“I know people have been working really hard, but do not rest,” Clinton told supporters Monday. “If there is an ‘L’ stop you can go to, if there is a phone call you can make, if there is a door you can knock on, if there is a person you can convince, please do everything you can in the next 24 hours.”
It was an extraordinary amount of time for Clinton to spend in one city — particularly in her own native backyard — with five states voting on Tuesday. Her advisers thought they had a narrow advantage heading into the primary on Tuesday, but told supporters that a sweeping victory was critical to “come out of these elections with a wind at our backs.”
Sanders, who pledged to run a positive campaign, has increasingly sharpened his tone. His attacks against Emanuel are among his harshest yet, but they just may work. Emanuel recorded a record-low approval rating of 27% in a Chicago Tribune poll in February. His approval was even lower among minority voters, whose support Clinton is counting on in her primary fight with Sanders.
Sanders called a weekend news conference in Chicago with one overarching goal: to forcefully criticize Emanuel and tie him to Clinton.
“Let me be as clear as I can be,” Sanders said. “Based on his disastrous record as mayor of Chicago, I do not want Mayor Emanuel’s endorsement if I win the Democratic nomination.
The mayor, famously outspoken, has been quiet throughout the presidential campaign. He dismissed Sanders’ criticism as he walked in the St. Patrick’s Day Parade, telling the Chicago Tribune: “Politics is politics. It’s campaign season.”
The television advertising campaign Sanders is waging in Chicago is hyper local, featuring critics of Emanuel and his opponent in the 2015 mayoral race, Jesus “Chuy” Garcia. The ads also feature a teacher highlighting the mayor’s decision to close nearly 50 schools in predominantly black and Hispanic neighborhoods.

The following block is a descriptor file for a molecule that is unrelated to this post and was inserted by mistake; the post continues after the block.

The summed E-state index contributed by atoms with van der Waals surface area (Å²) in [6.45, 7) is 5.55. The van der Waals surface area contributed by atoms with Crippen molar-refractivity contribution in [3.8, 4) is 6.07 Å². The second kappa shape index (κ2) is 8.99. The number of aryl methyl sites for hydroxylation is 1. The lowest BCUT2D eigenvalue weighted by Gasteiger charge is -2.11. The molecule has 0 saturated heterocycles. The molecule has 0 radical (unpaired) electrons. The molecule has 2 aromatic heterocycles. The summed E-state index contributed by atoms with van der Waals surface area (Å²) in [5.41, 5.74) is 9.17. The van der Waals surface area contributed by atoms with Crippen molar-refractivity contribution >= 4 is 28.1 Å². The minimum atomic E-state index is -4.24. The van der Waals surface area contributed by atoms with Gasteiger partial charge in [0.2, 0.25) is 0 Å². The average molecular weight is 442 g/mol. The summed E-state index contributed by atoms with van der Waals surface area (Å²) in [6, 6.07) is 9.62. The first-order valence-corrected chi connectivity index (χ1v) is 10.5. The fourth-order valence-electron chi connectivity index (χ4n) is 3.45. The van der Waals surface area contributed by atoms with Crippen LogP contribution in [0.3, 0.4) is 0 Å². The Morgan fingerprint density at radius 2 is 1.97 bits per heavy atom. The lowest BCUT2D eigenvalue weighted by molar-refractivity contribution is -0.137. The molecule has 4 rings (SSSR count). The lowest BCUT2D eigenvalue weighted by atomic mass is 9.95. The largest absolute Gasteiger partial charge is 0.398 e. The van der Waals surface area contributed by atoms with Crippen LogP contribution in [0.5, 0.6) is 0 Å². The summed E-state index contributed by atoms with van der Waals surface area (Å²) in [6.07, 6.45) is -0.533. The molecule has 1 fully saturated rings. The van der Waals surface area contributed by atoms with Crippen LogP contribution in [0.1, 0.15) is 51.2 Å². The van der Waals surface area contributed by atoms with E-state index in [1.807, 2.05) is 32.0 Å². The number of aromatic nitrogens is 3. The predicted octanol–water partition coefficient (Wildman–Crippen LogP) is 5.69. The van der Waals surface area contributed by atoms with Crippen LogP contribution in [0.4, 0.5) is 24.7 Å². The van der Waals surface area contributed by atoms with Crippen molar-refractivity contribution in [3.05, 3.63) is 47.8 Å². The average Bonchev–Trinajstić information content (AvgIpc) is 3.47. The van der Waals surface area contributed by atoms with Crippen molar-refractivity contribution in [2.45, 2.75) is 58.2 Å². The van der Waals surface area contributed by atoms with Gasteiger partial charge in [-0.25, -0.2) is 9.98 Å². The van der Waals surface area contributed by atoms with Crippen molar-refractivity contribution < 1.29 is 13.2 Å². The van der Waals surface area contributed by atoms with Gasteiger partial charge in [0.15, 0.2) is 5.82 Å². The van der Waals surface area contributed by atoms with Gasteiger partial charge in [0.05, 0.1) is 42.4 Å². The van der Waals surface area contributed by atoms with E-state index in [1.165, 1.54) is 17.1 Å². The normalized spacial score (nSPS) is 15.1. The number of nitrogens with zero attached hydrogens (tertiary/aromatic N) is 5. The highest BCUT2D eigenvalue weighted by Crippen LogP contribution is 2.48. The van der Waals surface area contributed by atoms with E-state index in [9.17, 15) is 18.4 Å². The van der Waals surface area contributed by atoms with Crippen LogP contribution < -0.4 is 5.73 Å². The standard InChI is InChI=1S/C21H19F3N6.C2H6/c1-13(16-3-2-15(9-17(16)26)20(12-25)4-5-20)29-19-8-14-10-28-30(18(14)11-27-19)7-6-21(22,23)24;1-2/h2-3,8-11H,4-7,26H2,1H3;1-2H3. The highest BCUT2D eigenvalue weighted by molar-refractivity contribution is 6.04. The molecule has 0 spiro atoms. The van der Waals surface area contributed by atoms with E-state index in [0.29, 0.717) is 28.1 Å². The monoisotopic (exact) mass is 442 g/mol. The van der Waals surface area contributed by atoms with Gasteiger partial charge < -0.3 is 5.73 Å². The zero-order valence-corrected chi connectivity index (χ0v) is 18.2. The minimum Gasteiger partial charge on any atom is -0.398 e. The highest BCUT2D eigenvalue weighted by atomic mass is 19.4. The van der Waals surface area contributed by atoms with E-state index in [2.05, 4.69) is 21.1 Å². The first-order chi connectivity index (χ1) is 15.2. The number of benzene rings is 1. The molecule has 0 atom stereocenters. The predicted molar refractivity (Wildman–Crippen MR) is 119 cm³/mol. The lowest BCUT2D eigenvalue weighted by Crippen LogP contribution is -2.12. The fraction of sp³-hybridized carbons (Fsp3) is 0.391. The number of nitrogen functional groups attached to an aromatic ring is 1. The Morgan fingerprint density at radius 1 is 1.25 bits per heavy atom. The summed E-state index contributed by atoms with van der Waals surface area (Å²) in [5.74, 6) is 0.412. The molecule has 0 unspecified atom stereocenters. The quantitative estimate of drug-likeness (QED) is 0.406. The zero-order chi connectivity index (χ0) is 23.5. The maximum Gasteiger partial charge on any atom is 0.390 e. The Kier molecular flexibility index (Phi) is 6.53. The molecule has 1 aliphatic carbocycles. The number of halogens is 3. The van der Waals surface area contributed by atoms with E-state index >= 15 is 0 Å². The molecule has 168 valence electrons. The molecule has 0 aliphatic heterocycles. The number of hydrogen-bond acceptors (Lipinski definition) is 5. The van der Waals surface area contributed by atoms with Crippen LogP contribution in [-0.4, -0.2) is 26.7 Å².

The mayor’s popularity has been shaken by street violence in Chicago and for his part in the Laquan McDonald police shooting case. He has weathered many calls for his resignation — including from Sanders.
“I think he has done a very bad job,” Sanders said, asked if the mayor should resign. “If I lived in this city, I would be active in that effort.”
It’s an open question whether Sanders can pull off an upset in Illinois. A Chicago Tribune poll last week showed Clinton leading Sanders 67 to 25 percent. But an NBC/Wall Street Journal/Marist poll released Sunday showed Clinton with an edge of only six percentage points.
To win Illinois, Clinton needs a strong showing among minority voters in Chicago. Sanders is trying to cut into her advantage, while running strong with white voters across the state.
The Clinton campaign believes Illinois could be the closest of the five states holding primaries on Tuesday, but aides are taking nothing for granted. They dispatched Clinton to Chicago on Monday for a final stop on the eve of the primary, a sign they believe the state is in play.
Sanders is coming back to Chicago, too, a city where he went to college a half-century ago. His campaign decided to add a late rally Monday night, just hours before the voting begins on Tuesday.